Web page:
Deep Work Razor

Principle
Problem-solving principle for deciding when to opt for a Deep Work approach. Although Deep Work is not the only valuable skill in our economy, we ought to prioritize the selection of Deep Work whenever another approach is not blatantly more advantageous.
Here’s Cal Newport’s explanation: “Deep work is not the only skill valuable in our economy, and it’s possible to do well without fostering this ability, but the niches where this is advisable is increasingly rare. Unless you have strong evidence that distraction is important for your specific profession, you’re best served…by giving serious consideration to depth” (48, Deep Work)
Source
Deep Work by Cal Newport

Immeasurable Intangible Labor

Principle

The work of knowledge work is often difficult to measure and its value is therefore hard to determine.

Economist Thomas Piketty made this point when arguing that that the general inability to measure the value of work enables executives to claim salaries that greatly succeed an executive’s marginal productivity.

Explanation

“Generally speaking, as knowledge work makes more complex demands of the labor force, it becomes harder to measure the value of an individual’s efforts.” (55, Deep Work)

Source

Deep Work by Cal Newport

Worker Groups Who Will Inherit the Earth

Framework

In Race Against The Machines, economists Erik Brynjolfsson and Andrew McAffee explain that as machines becomes intelligent, companies are more likely to hire new machines rather than new people. Consequently, to succeed as a worker in economy of the future, Brynjolfsson and McAffee suggest that one would be best served by falling into three groups

  1. Highly-Skilled Workers
  2.  Superstars
  3. The Owners

Highly-Skilled Workers

Those who build machines and the software that runs them or those who are able to augment their own capabilities with the assistance of intelligent machines. Cal Newport describes how famed statistician augments his analysis through machine assistance: “Nate Silver, of course, with his comfort in feeding data into large databases, then siphoning it out into his mysterious Monte Carlo simulations, is the epitome of the high-skilled worker. Intelligent machines are not an obstacle to Silver’s success, but instead provide its precondition” (24, Deep Work)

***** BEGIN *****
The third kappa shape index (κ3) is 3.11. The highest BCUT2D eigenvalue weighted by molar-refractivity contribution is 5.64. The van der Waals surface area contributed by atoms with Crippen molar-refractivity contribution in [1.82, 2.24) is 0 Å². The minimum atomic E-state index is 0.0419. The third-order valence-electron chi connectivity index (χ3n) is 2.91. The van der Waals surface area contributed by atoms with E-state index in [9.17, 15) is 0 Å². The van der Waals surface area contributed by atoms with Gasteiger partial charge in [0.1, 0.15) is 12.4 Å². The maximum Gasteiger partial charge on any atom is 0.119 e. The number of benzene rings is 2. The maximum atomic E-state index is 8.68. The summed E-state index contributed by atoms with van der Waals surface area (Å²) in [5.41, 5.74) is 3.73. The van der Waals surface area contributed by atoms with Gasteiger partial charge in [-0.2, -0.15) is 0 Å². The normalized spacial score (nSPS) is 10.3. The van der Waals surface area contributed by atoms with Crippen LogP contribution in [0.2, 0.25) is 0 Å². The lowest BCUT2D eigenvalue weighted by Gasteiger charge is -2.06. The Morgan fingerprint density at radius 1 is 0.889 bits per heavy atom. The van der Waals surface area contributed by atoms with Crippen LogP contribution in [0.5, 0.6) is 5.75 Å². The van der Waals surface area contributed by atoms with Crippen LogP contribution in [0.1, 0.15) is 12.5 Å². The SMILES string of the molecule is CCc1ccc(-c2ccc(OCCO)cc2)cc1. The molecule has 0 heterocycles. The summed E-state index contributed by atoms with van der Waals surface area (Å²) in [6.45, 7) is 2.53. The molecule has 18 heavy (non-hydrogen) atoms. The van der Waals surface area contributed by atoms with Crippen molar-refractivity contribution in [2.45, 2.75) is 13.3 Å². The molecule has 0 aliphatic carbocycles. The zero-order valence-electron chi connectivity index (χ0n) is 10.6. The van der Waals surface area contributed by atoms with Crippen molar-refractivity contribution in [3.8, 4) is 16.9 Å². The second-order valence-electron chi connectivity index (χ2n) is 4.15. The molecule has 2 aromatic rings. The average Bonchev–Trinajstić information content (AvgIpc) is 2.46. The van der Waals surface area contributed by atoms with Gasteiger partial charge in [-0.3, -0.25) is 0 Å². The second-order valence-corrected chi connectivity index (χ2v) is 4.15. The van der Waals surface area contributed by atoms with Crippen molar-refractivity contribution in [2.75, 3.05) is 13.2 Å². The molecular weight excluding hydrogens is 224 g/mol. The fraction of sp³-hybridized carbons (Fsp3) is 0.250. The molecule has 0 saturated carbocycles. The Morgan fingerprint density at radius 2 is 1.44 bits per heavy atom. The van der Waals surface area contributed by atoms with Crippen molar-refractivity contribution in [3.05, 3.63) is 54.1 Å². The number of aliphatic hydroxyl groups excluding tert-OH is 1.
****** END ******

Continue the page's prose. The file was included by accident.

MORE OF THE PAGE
The Superstars

This group benefits from the power of technology to more widely distribute their products or communicate across long distances. This group possesses a skill or product of high value and is high demand. In the past, these superstars ability to sell their talents was limited to their immediate geography, which meant that their competitors could still sell their talents to the areas where the superstars were not; markets were more localized. Now, the Internet has made it possible for the best within a given area to displace the local monopolies. As a result, superstars can now sell their value at unprecedented scale at the expense of the non-superstars.

The Owners

Those with capital to invest in technology will be capable of rapidly growing their capital. Cal Newport explains the implications of McAfee / Brynjolfsson’s ‘Great Restructuring’ theory:

“The Great Restructuring, unlike the postwar period, is a particularly good time to have access to capital. To understand why, first recall that bargaining theory, a key component in standard economic thinking, argues that when money is made through the combination of capital investment and labor, the rewards are returned, roughly speaking, proportional to the input. As digital technology reduces the need for labor in many industries, the proportion of the rewards returned to those who own the intelligent machines is growing. A venture capitalist in today’s economy can fund a company like Instagram, which was eventually sold for a billion dollars, while employing only thirteen people” (27, Deep Work)

 

Zeigarnik Effect

Term

Tendency of incomplete tasks to dominate one’s attention when one has moved onto another task.

Explanation

“This effect, which is named for the experimental work of the early-twentieth-century psychologist Bluma Zeigarnik, describes the ability of incomplete tasks to dominate our attention. It tells us that if we simply stop what we’re doing at five p.m. and declare, ‘I’m done with work until tomorrow,’ you’ll likely struggle to keep your mind clear of professional issues, as the many obligations left unresolved in your mind will, as in Bluma Zeigarnik’s experiments, keep battling for your attention throughout the evening (a battle they’ll often win).” (153, Deep Work)

Source

Deep Work by Cal Newport

Shutdown Ritual

Term
A ritual designed to assist in ‘shutting down’ at the end of a day containing deep work. Assuming that one has exerted himself or herself to her fullest in a given day, he or she will need a de-stressing / cognitive recovery period. Shut downs ease the transition into a recovery period and recover in a mindset free of distractions.
Process
Goals for period: